Maureen Watt MSP continued:

“Community transport services typically grow in response to local demand and need. This organic nature is vital to their success. It is essential that the services remain managed at a local level to reflect the wide variation in needs and challenges which exist in different communities.

“The Committee agrees that these local lifeline services deserve support. Our practical suggestion of expanding CTA Scotland’s remit to increase its support functions around providing funding advice and best practice information on service quality and governance issues will help free up the time of the organisations delivering these vital local transport connections. We hope it would allow them to focus on their service provision to some of the most vulnerable in our society, and reduce the time spent chasing funds, organising repairs or sorting out staff training.”

The Committee intends to identify a suitable opportunity to engage with stakeholders on the recommendations contained within this report, prior to a Parliamentary debate on its findings.

Further information on report findings

The report details specific ways in which the Scottish Government and the sector can work together to practically deliver best practice including:


The Committee recognises that there is no easy or immediate solution to the inequity of transport provision for those who cannot access public transport in remote and rural areas, and this inequity is further compounded for those who cannot access free travel. The Committee recommends that the Scottish Government explores ways in which to address the issue of inequity in the context of community transport provision, and how this might be most appropriately addressed.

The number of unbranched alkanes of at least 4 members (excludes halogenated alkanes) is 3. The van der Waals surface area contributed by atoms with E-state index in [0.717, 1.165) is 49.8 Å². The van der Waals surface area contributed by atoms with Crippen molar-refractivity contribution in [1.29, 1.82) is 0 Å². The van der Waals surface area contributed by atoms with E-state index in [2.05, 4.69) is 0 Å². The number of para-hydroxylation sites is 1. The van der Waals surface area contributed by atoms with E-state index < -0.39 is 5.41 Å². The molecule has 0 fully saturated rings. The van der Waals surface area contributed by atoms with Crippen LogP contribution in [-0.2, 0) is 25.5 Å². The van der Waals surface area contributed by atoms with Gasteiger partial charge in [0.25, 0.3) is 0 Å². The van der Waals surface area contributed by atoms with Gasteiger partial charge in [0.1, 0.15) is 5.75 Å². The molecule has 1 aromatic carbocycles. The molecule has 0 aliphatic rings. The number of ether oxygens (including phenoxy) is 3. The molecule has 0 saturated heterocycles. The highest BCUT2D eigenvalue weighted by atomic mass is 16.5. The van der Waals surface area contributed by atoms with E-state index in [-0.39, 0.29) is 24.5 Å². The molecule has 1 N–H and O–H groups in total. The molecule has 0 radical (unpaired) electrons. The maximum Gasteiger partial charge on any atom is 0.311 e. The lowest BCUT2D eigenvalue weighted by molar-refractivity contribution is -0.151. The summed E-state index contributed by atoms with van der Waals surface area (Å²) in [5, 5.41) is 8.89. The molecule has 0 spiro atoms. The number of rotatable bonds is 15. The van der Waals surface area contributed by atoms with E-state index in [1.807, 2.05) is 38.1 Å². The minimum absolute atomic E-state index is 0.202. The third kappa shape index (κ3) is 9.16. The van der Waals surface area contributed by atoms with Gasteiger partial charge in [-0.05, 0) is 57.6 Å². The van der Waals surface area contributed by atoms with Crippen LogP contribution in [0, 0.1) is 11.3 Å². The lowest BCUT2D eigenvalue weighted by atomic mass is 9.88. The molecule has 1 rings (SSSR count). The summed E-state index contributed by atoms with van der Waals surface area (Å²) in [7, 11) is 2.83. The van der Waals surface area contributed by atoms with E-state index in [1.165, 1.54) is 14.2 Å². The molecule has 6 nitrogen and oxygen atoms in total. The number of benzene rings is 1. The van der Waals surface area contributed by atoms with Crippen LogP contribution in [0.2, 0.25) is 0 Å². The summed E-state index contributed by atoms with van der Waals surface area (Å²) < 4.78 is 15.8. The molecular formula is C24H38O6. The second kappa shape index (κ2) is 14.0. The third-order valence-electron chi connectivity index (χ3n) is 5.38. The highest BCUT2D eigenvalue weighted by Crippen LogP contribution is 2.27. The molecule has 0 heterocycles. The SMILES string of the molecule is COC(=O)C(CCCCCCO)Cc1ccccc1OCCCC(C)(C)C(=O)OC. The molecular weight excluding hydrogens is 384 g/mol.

The Committee was made aware that the short term funding provided by local authorities can have a significant bearing upon a community transport organisation’s ability to plan for the longer term and to retain paid staff. The Committee believes that the risk associated with staff attrition is significant. The loss of staff means a loss of sectorial knowledge and expertise, loss of time spend recruiting and training a suitable replacement, and the impact that understaffing can have upon - -organisations and on-going projects.